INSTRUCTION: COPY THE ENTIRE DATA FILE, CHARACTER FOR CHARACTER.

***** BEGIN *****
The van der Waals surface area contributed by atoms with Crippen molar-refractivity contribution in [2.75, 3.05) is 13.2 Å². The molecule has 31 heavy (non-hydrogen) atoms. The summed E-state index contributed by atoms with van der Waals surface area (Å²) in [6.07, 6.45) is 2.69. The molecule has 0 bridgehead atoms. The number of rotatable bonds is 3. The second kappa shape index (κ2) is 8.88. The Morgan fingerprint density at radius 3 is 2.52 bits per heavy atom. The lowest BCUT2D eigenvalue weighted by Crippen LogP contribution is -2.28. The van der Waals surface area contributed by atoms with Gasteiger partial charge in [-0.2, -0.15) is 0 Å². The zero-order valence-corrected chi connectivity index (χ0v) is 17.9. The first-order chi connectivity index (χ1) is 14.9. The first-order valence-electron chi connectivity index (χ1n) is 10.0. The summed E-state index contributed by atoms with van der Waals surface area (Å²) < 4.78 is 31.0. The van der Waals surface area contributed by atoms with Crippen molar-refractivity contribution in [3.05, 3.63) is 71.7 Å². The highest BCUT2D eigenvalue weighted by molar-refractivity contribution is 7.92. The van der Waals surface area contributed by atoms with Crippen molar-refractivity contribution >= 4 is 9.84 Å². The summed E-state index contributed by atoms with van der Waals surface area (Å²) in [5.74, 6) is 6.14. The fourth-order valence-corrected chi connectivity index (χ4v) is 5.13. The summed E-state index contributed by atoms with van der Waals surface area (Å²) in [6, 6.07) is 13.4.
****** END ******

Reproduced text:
The van der Waals surface area contributed by atoms with Crippen molar-refractivity contribution in [2.75, 3.05) is 13.2 Å². The molecule has 31 heavy (non-hydrogen) atoms. The summed E-state index contributed by atoms with van der Waals surface area (Å²) in [6.07, 6.45) is 2.69. The molecule has 0 bridgehead atoms. The number of rotatable bonds is 3. The second kappa shape index (κ2) is 8.88. The Morgan fingerprint density at radius 3 is 2.52 bits per heavy atom. The lowest BCUT2D eigenvalue weighted by Crippen LogP contribution is -2.28. The van der Waals surface area contributed by atoms with Gasteiger partial charge in [-0.2, -0.15) is 0 Å². The zero-order valence-corrected chi connectivity index (χ0v) is 17.9. The first-order chi connectivity index (χ1) is 14.9. The first-order valence-electron chi connectivity index (χ1n) is 10.0. The summed E-state index contributed by atoms with van der Waals surface area (Å²) < 4.78 is 31.0. The van der Waals surface area contributed by atoms with Crippen molar-refractivity contribution in [3.05, 3.63) is 71.7 Å². The highest BCUT2D eigenvalue weighted by molar-refractivity contribution is 7.92. The van der Waals surface area contributed by atoms with Crippen molar-refractivity contribution >= 4 is 9.84 Å². The summed E-state index contributed by atoms with van der Waals surface area (Å²) in [5.74, 6) is 6.14. The fourth-order valence-corrected chi connectivity index (χ4v) is 5.13. The summed E-state index contributed by atoms with van der Waals surface area (Å²) in [6, 6.07) is 13.4.